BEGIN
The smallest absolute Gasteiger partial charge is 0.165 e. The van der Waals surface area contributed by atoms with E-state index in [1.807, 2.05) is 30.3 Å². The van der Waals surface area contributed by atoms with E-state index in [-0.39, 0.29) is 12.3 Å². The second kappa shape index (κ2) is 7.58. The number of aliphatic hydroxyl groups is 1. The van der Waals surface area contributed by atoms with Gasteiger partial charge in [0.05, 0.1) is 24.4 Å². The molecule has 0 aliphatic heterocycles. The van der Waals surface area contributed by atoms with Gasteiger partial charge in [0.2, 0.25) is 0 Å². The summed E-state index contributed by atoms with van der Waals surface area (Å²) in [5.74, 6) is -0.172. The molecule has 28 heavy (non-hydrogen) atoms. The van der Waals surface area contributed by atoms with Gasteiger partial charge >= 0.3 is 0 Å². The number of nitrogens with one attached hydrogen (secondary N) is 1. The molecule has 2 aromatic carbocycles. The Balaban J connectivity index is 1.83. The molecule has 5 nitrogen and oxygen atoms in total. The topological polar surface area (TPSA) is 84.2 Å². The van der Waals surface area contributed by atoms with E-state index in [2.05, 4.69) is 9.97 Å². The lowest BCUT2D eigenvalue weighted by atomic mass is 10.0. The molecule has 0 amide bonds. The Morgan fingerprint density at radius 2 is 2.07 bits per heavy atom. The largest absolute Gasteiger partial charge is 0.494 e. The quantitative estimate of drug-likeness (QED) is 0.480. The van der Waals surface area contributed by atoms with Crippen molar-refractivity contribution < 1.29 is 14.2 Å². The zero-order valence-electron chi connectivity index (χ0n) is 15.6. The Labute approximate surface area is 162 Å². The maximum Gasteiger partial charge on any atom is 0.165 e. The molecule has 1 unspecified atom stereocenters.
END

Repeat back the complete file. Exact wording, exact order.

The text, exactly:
The smallest absolute Gasteiger partial charge is 0.165 e. The van der Waals surface area contributed by atoms with E-state index in [1.807, 2.05) is 30.3 Å². The van der Waals surface area contributed by atoms with E-state index in [-0.39, 0.29) is 12.3 Å². The second kappa shape index (κ2) is 7.58. The number of aliphatic hydroxyl groups is 1. The van der Waals surface area contributed by atoms with Gasteiger partial charge in [0.05, 0.1) is 24.4 Å². The molecule has 0 aliphatic heterocycles. The van der Waals surface area contributed by atoms with Gasteiger partial charge in [0.2, 0.25) is 0 Å². The summed E-state index contributed by atoms with van der Waals surface area (Å²) in [5.74, 6) is -0.172. The molecule has 28 heavy (non-hydrogen) atoms. The van der Waals surface area contributed by atoms with Gasteiger partial charge >= 0.3 is 0 Å². The number of nitrogens with one attached hydrogen (secondary N) is 1. The molecule has 2 aromatic carbocycles. The Balaban J connectivity index is 1.83. The molecule has 5 nitrogen and oxygen atoms in total. The topological polar surface area (TPSA) is 84.2 Å². The van der Waals surface area contributed by atoms with E-state index in [2.05, 4.69) is 9.97 Å². The lowest BCUT2D eigenvalue weighted by atomic mass is 10.0. The molecule has 0 amide bonds. The Morgan fingerprint density at radius 2 is 2.07 bits per heavy atom. The largest absolute Gasteiger partial charge is 0.494 e. The quantitative estimate of drug-likeness (QED) is 0.480. The van der Waals surface area contributed by atoms with Crippen molar-refractivity contribution < 1.29 is 14.2 Å². The zero-order valence-electron chi connectivity index (χ0n) is 15.6. The Labute approximate surface area is 162 Å². The maximum Gasteiger partial charge on any atom is 0.165 e. The molecule has 1 unspecified atom stereocenters.